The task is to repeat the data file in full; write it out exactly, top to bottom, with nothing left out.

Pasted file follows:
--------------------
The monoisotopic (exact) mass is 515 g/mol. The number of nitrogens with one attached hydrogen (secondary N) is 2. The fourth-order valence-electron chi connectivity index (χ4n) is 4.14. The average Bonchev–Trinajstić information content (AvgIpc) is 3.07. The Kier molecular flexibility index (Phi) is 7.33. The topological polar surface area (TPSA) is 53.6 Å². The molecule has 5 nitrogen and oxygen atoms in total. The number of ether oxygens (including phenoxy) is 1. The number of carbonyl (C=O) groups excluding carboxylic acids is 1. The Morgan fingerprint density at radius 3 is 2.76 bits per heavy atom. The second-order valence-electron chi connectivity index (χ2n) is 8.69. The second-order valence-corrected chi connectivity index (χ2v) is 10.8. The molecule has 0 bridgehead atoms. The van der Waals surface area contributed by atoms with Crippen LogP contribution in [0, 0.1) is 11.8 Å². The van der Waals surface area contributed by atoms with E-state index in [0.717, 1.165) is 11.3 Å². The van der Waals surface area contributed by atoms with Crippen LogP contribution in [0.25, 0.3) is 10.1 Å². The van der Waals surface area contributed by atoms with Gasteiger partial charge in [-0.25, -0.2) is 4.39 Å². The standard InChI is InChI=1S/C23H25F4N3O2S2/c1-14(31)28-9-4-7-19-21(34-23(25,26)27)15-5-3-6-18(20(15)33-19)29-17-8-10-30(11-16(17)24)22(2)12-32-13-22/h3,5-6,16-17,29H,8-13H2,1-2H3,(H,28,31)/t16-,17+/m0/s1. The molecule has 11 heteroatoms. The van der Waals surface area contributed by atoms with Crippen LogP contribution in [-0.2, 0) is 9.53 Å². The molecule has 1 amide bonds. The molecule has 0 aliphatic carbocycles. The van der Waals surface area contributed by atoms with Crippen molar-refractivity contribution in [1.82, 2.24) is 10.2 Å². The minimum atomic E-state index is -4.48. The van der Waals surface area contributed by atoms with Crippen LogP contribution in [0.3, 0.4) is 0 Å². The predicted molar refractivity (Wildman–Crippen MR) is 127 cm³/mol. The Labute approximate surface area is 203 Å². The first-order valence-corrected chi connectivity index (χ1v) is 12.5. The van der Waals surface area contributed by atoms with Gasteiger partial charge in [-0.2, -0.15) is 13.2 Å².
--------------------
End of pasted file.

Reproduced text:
The monoisotopic (exact) mass is 515 g/mol. The number of nitrogens with one attached hydrogen (secondary N) is 2. The fourth-order valence-electron chi connectivity index (χ4n) is 4.14. The average Bonchev–Trinajstić information content (AvgIpc) is 3.07. The Kier molecular flexibility index (Phi) is 7.33. The topological polar surface area (TPSA) is 53.6 Å². The molecule has 5 nitrogen and oxygen atoms in total. The number of ether oxygens (including phenoxy) is 1. The number of carbonyl (C=O) groups excluding carboxylic acids is 1. The Morgan fingerprint density at radius 3 is 2.76 bits per heavy atom. The second-order valence-electron chi connectivity index (χ2n) is 8.69. The second-order valence-corrected chi connectivity index (χ2v) is 10.8. The molecule has 0 bridgehead atoms. The van der Waals surface area contributed by atoms with Crippen LogP contribution in [0, 0.1) is 11.8 Å². The van der Waals surface area contributed by atoms with E-state index in [0.717, 1.165) is 11.3 Å². The van der Waals surface area contributed by atoms with Crippen LogP contribution in [0.25, 0.3) is 10.1 Å². The van der Waals surface area contributed by atoms with Gasteiger partial charge in [-0.25, -0.2) is 4.39 Å². The standard InChI is InChI=1S/C23H25F4N3O2S2/c1-14(31)28-9-4-7-19-21(34-23(25,26)27)15-5-3-6-18(20(15)33-19)29-17-8-10-30(11-16(17)24)22(2)12-32-13-22/h3,5-6,16-17,29H,8-13H2,1-2H3,(H,28,31)/t16-,17+/m0/s1. The molecule has 11 heteroatoms. The van der Waals surface area contributed by atoms with Crippen LogP contribution in [-0.2, 0) is 9.53 Å². The molecule has 1 amide bonds. The molecule has 0 aliphatic carbocycles. The van der Waals surface area contributed by atoms with Crippen molar-refractivity contribution in [1.82, 2.24) is 10.2 Å². The minimum atomic E-state index is -4.48. The van der Waals surface area contributed by atoms with Crippen LogP contribution in [0.3, 0.4) is 0 Å². The predicted molar refractivity (Wildman–Crippen MR) is 127 cm³/mol. The Labute approximate surface area is 203 Å². The first-order valence-corrected chi connectivity index (χ1v) is 12.5. The van der Waals surface area contributed by atoms with Gasteiger partial charge in [-0.2, -0.15) is 13.2 Å².